Consultants are senior doctors who have completed a higher level of specialised training. GPs refer patients to a consultant if he believes that a patient may need specialist help and diagnosis. There are numerous specialist fields of medicine in Portugal like gynaecology, oncology, paediatrics and dermatology. There is often a long waiting list to see consultant doctors.
Hospitals and clinics exist in all major towns and cities of Portugal, but hospital facilities are inadequate in certain rural areas. Patients are admitted to hospital either through the emergency department or through a referral by their doctor. Once a patient is admitted treatment is controlled by one of the hospital doctors. The conditions in some hospitals are lacking. There may be a long waiting list for some non-emergency treatments and services. The state system provides only limited resources for outpatient treatment, nursing, post-operative care, geriatric assistance, terminal illnesses and psychiatric treatment.
Emergency care is available free for everyone including those without state health insurance. However, once your condition is stabilised they will want proof of your insurance status. Emergency treatment is provided at the emergency room of all general hospitals and they are open non-stop all year. You may use their services if you need immediate attention, or if your GP refers you to them, or if there is no GP service available. There are some small British hospitals in the capital, Lisbon and in Porto.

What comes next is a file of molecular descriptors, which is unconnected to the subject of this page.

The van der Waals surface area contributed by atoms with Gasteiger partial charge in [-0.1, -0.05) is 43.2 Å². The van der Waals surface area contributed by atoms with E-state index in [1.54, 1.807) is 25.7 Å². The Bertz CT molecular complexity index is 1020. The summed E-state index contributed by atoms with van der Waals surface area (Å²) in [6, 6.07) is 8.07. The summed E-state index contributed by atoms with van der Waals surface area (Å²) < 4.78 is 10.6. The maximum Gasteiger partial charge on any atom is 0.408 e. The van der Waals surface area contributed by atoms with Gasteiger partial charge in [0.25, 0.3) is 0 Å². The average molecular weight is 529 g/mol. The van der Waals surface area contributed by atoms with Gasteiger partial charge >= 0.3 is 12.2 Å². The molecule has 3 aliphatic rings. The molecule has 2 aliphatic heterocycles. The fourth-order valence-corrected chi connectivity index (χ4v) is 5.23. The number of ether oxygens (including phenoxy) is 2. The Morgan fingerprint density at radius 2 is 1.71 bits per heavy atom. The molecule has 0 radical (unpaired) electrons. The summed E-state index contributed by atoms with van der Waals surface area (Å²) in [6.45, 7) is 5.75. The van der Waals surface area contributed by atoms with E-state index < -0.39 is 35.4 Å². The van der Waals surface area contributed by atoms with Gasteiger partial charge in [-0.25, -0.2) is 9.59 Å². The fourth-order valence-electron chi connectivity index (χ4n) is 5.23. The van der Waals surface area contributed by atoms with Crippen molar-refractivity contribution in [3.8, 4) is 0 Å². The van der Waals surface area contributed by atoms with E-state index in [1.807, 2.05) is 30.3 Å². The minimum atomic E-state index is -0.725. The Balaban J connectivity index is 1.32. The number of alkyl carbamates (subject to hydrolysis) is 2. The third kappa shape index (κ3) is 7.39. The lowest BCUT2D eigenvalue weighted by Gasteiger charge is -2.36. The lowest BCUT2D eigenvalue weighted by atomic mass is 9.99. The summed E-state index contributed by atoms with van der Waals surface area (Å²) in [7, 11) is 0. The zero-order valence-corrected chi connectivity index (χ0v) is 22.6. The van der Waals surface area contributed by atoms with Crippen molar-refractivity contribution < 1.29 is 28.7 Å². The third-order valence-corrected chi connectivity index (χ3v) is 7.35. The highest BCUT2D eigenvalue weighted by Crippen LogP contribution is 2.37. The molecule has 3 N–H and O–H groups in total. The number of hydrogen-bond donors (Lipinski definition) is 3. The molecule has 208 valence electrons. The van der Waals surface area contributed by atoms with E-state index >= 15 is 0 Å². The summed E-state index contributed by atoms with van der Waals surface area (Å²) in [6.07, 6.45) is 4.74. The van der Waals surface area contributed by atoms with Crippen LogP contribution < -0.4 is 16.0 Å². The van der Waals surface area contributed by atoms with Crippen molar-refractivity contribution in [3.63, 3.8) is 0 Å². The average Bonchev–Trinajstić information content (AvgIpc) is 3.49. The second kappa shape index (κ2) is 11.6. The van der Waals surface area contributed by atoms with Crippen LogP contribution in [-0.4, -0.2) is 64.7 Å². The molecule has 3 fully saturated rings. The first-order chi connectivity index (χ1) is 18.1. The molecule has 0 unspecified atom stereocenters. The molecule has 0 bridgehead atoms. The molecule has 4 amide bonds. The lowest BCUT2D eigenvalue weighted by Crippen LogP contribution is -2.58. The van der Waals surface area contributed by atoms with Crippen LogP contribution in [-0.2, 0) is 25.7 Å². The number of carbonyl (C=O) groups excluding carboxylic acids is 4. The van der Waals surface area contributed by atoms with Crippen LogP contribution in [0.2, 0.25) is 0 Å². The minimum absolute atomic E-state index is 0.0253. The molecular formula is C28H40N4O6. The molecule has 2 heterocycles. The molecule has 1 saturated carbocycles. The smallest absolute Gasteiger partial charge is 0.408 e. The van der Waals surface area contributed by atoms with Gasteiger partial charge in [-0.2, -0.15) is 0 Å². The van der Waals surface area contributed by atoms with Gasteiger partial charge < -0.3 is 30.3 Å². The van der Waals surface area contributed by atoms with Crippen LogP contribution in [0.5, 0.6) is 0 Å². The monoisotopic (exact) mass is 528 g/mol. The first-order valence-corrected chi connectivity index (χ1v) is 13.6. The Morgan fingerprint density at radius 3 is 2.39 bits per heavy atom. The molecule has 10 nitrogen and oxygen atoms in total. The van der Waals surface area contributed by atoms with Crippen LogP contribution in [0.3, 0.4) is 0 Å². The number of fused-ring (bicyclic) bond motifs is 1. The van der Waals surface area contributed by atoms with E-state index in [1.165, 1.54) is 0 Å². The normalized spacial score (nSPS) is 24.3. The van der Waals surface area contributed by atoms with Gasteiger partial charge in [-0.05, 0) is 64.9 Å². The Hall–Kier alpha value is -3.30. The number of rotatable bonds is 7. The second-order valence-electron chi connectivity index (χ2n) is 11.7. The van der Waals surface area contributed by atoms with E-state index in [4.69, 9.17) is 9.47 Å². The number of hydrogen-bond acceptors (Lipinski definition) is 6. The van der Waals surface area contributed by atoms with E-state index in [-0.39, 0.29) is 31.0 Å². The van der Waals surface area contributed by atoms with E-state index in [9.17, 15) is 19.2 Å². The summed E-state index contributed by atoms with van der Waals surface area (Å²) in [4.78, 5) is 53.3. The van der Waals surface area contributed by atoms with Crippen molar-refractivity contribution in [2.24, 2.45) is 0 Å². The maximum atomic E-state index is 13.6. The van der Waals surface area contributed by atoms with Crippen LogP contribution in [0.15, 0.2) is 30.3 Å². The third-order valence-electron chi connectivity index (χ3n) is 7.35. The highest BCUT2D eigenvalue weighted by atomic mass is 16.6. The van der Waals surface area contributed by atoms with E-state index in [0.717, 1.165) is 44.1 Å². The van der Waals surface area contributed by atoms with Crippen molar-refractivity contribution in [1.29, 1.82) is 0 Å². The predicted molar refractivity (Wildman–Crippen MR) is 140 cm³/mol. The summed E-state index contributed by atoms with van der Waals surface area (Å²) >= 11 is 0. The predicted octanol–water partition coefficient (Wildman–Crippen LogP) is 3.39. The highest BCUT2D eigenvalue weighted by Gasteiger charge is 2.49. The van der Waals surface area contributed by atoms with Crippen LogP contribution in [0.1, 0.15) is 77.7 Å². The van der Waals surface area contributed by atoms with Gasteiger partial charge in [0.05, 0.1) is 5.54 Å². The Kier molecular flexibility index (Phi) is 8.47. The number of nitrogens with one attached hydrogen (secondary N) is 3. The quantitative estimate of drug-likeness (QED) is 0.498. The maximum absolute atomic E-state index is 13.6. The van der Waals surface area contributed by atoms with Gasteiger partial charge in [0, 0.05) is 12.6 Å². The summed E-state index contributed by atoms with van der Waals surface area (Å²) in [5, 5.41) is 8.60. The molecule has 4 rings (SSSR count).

There are many private practices in the country provided by independent office-based doctors and specialists. The premises, equipment and personnel are funded by the doctors themselves. They are funded largely by private insurance contributions; many people use these facilities in preference to using the state service.
Some dental treatment is available through the state healthcare system, but it only covers routine visits and check-ups. Citizens must pay themselves for more detailed dental treatment like crowns and bridges.
Dispensing chemists known as farmácia de serviço sell medicines in Portugal. Farmácias are open during the working week from 9am to 1pm and 3pm to 7pm. On Saturdays they open from 9am to 1pm. Only doctors and consultants can prescribe medicine, but pharmacists are allowed to give advice and recommendations on the treatment of minor ailments. Non-prescription drugs are priced higher than prescription drugs. Under this system, you may pay less for a packet of aspirin if it has been prescribed by your doctor. Costs for prescription drugs are reimbursed through the state health system.
Outside of normal working hours, a duty chemist provides emergency prescriptions. The names of duty chemists is displayed in each chemist’s window and listed in the local press. You can also find out the name and address of your duty chemist by phoning 118.
More useful information available at www.seg-social.pt